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Sensitive, Integrating Multi-Waveguide Biosensor
Phone: (301) 983-1650
Phone: (301) 983-1650
DESCRIPTION (provided by applicant): Chronic lymphocytic leukemia (CLL) is a heterogeneous disease. Many patients never need treatment, whereas others have an aggressive clinical outcome with significantly reduced median survival. New treatments that can induce complete remission permit patients with poor outlook to be treated while they are still asymptomatic. However, asymptomatic patients with low tumor burden (Binet stage A) derive no benefit from treatment and should be spared the unnecessary ordeal and expense. The problem is how to distinguish those patients with aggressive disease and who are candidates for treatment from those with indolent disease who are not. ZAP-70 is an intracellular protein that is expressed in T-cells and natural killer cells, but absent in B-cells of healthy people. First evidence that presence of ZAP-70 in B-cells of patients with aggressive form of CLL was identified by Rosenwald et al. in 2001 and verified by Wiestner et al. in 2003. ZAP-70 present in B-cells is a biomarker that can accurately differentiate these two patient groups and, thus, a very important prognostic indicator. Current test methods are either not widely available or insufficiently standardized. In Phase I, we demonstrated that the Integrating Waveguide Biosensor technology can be used to detect very low concentrations of proteins and cells in buffer and various matrices by sandwich immunoassay and fluorescence detection. Detection is rapid, as fast as 20 minutes, and quantitative. In this Phase II SBIR, we will apply the biosensor to detection of ZAP-70 in B cells of patients who have been diagnosed with CLL. The level of ZAP-70 so detected will provide useful and sought-after information for physicians and patients in order to understand the stage of CLL disease and determine the appropriate timing and choice of treatment, and to confirm post-treatment minimal residual disease. Assays, instrument, and a test cartridge will be developed and tested against blood specimens from CLL patients and controls. The most common human leukemia is B-cell chronic lymphocytic leukemia (CLL). Patients with a slowly progressive subtype of CLL may have a normal life span and may never require treatment. Patients with the more rapidly progressive form of CLL typically progress to symptomatic disease and need chemotherapy. The principle of delaying chemotherapy until the disease has progressed is founded on the observation that chemotherapy given to all patients at diagnosis is not beneficial to all. ZAP-70 in B-cells was found to be a reliable marker of disease progression. This proposal will develop a sensitive detection for ZAP-70 in B-cells to allow the doctor to identify the patients with aggressive form of CLL and provide treatment immediately.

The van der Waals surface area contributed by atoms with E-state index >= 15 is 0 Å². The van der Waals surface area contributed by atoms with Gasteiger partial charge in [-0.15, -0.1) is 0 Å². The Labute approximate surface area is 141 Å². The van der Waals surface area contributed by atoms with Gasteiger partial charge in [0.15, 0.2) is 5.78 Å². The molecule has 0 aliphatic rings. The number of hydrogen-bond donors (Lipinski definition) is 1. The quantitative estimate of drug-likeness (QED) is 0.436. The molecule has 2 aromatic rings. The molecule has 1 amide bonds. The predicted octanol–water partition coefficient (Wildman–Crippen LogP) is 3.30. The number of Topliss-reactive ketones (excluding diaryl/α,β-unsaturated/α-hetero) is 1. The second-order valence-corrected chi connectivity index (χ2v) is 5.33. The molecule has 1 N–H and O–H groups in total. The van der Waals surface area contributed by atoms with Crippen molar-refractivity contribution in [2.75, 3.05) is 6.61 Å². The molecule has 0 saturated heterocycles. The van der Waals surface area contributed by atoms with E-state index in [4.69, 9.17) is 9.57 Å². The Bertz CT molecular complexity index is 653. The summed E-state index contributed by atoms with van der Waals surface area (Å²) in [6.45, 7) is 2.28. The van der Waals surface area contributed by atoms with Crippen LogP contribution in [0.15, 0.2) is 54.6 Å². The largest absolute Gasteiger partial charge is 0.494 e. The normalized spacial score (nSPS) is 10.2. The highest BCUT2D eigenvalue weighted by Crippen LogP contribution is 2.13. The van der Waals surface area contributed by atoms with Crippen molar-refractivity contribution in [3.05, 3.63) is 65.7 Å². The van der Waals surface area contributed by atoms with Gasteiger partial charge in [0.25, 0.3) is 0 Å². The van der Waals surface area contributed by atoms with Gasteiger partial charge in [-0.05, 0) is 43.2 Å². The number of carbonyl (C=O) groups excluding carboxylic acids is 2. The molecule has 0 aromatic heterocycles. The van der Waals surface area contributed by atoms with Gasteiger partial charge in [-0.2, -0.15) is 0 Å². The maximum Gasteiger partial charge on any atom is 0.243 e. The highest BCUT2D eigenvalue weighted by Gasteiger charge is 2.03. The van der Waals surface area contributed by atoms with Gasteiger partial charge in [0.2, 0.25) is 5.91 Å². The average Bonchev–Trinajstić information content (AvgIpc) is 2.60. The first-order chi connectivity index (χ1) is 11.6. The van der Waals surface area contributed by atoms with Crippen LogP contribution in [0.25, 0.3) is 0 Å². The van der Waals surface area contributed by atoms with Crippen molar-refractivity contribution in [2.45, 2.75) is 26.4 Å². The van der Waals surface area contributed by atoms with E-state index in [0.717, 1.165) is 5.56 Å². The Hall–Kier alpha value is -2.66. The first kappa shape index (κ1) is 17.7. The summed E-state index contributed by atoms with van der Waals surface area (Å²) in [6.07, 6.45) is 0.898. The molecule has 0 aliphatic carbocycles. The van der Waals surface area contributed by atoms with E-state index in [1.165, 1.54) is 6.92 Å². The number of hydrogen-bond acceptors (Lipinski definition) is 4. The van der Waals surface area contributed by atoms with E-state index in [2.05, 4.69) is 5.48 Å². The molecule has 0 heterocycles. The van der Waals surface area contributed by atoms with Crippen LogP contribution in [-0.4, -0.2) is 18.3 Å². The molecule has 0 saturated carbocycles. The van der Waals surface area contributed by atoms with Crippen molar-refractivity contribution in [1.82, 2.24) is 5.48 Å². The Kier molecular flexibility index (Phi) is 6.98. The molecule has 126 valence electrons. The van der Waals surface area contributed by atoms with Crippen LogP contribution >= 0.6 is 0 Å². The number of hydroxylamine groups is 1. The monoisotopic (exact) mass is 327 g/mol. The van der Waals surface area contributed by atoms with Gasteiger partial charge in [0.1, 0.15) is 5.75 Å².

* Information listed above is at the time of submission. *